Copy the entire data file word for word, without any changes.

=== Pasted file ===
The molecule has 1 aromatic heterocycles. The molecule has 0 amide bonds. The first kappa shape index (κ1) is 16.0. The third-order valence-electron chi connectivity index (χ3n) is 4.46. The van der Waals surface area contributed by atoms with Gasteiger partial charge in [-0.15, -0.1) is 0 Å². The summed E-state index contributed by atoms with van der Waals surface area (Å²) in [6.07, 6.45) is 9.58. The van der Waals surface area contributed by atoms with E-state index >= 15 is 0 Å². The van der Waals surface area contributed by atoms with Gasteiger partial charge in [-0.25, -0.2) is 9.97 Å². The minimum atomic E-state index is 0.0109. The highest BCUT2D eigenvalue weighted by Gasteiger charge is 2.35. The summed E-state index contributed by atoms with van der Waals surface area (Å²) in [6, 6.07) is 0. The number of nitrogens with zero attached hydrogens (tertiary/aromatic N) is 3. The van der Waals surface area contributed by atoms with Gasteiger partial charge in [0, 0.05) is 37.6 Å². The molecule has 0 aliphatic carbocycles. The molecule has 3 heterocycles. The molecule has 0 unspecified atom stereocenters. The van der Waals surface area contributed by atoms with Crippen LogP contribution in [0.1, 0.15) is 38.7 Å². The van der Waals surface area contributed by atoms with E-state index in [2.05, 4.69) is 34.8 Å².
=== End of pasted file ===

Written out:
The molecule has 1 aromatic heterocycles. The molecule has 0 amide bonds. The first kappa shape index (κ1) is 16.0. The third-order valence-electron chi connectivity index (χ3n) is 4.46. The van der Waals surface area contributed by atoms with Gasteiger partial charge in [-0.15, -0.1) is 0 Å². The summed E-state index contributed by atoms with van der Waals surface area (Å²) in [6.07, 6.45) is 9.58. The van der Waals surface area contributed by atoms with E-state index >= 15 is 0 Å². The van der Waals surface area contributed by atoms with Gasteiger partial charge in [-0.25, -0.2) is 9.97 Å². The minimum atomic E-state index is 0.0109. The highest BCUT2D eigenvalue weighted by Gasteiger charge is 2.35. The summed E-state index contributed by atoms with van der Waals surface area (Å²) in [6, 6.07) is 0. The number of nitrogens with zero attached hydrogens (tertiary/aromatic N) is 3. The van der Waals surface area contributed by atoms with Gasteiger partial charge in [0, 0.05) is 37.6 Å². The molecule has 0 aliphatic carbocycles. The molecule has 3 heterocycles. The molecule has 0 unspecified atom stereocenters. The van der Waals surface area contributed by atoms with Crippen LogP contribution in [0.1, 0.15) is 38.7 Å². The van der Waals surface area contributed by atoms with E-state index in [2.05, 4.69) is 34.8 Å².